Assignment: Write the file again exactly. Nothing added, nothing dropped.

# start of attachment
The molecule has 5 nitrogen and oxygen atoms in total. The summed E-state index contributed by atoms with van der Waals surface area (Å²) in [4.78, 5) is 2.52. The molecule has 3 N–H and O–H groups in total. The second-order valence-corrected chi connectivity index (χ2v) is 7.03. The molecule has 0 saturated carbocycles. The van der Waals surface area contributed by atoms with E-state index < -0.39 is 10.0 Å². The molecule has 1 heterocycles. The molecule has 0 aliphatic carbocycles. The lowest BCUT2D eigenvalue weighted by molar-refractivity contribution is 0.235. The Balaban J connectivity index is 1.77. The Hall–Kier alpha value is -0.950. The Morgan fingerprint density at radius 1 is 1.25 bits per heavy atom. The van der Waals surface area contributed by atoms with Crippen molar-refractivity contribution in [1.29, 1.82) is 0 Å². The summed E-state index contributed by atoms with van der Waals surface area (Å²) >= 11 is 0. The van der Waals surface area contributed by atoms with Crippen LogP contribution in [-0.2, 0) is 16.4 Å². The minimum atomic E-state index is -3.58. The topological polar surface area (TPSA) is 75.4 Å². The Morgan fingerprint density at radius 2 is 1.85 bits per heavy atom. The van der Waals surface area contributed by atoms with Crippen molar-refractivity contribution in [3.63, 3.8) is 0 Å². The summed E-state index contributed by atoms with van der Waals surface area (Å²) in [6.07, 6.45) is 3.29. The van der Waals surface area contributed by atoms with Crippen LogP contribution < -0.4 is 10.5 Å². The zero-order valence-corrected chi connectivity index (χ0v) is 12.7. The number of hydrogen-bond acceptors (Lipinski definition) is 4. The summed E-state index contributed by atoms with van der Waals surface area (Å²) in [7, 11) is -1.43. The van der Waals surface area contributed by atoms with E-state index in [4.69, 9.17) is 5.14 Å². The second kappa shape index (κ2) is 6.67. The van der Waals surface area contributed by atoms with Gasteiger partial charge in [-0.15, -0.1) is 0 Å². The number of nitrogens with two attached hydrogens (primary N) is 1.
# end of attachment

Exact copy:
The molecule has 5 nitrogen and oxygen atoms in total. The summed E-state index contributed by atoms with van der Waals surface area (Å²) in [4.78, 5) is 2.52. The molecule has 3 N–H and O–H groups in total. The second-order valence-corrected chi connectivity index (χ2v) is 7.03. The molecule has 0 saturated carbocycles. The van der Waals surface area contributed by atoms with E-state index < -0.39 is 10.0 Å². The molecule has 1 heterocycles. The molecule has 0 aliphatic carbocycles. The lowest BCUT2D eigenvalue weighted by molar-refractivity contribution is 0.235. The Balaban J connectivity index is 1.77. The Hall–Kier alpha value is -0.950. The Morgan fingerprint density at radius 1 is 1.25 bits per heavy atom. The van der Waals surface area contributed by atoms with Crippen molar-refractivity contribution in [1.29, 1.82) is 0 Å². The summed E-state index contributed by atoms with van der Waals surface area (Å²) >= 11 is 0. The van der Waals surface area contributed by atoms with Crippen LogP contribution in [-0.2, 0) is 16.4 Å². The minimum atomic E-state index is -3.58. The topological polar surface area (TPSA) is 75.4 Å². The Morgan fingerprint density at radius 2 is 1.85 bits per heavy atom. The van der Waals surface area contributed by atoms with Crippen molar-refractivity contribution in [3.63, 3.8) is 0 Å². The summed E-state index contributed by atoms with van der Waals surface area (Å²) in [6.07, 6.45) is 3.29. The van der Waals surface area contributed by atoms with Crippen LogP contribution < -0.4 is 10.5 Å². The zero-order valence-corrected chi connectivity index (χ0v) is 12.7. The number of hydrogen-bond acceptors (Lipinski definition) is 4. The summed E-state index contributed by atoms with van der Waals surface area (Å²) in [7, 11) is -1.43. The van der Waals surface area contributed by atoms with E-state index in [4.69, 9.17) is 5.14 Å². The second kappa shape index (κ2) is 6.67. The van der Waals surface area contributed by atoms with Gasteiger partial charge in [-0.15, -0.1) is 0 Å². The number of nitrogens with two attached hydrogens (primary N) is 1.